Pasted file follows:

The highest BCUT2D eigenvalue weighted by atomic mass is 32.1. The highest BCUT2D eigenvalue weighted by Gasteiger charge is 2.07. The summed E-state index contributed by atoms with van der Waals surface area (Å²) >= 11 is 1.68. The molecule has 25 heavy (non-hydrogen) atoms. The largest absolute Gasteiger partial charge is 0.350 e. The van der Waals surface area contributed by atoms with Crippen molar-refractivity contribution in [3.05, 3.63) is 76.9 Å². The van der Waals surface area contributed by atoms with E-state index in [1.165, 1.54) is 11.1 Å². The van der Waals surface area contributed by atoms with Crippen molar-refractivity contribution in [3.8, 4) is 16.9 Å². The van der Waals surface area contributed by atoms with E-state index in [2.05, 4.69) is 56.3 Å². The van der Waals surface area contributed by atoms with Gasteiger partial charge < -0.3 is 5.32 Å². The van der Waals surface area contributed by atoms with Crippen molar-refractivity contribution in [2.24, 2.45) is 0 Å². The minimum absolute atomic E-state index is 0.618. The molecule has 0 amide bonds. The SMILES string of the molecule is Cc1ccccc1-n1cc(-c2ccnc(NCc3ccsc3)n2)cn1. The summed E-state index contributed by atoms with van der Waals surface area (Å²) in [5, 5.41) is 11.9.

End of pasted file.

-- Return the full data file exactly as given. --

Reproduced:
The highest BCUT2D eigenvalue weighted by atomic mass is 32.1. The highest BCUT2D eigenvalue weighted by Gasteiger charge is 2.07. The summed E-state index contributed by atoms with van der Waals surface area (Å²) >= 11 is 1.68. The molecule has 25 heavy (non-hydrogen) atoms. The largest absolute Gasteiger partial charge is 0.350 e. The van der Waals surface area contributed by atoms with Crippen molar-refractivity contribution in [3.05, 3.63) is 76.9 Å². The van der Waals surface area contributed by atoms with E-state index in [1.165, 1.54) is 11.1 Å². The van der Waals surface area contributed by atoms with Crippen molar-refractivity contribution in [3.8, 4) is 16.9 Å². The van der Waals surface area contributed by atoms with E-state index in [2.05, 4.69) is 56.3 Å². The van der Waals surface area contributed by atoms with Gasteiger partial charge < -0.3 is 5.32 Å². The van der Waals surface area contributed by atoms with Crippen molar-refractivity contribution in [2.24, 2.45) is 0 Å². The minimum absolute atomic E-state index is 0.618. The molecule has 0 amide bonds. The SMILES string of the molecule is Cc1ccccc1-n1cc(-c2ccnc(NCc3ccsc3)n2)cn1. The summed E-state index contributed by atoms with van der Waals surface area (Å²) in [5, 5.41) is 11.9.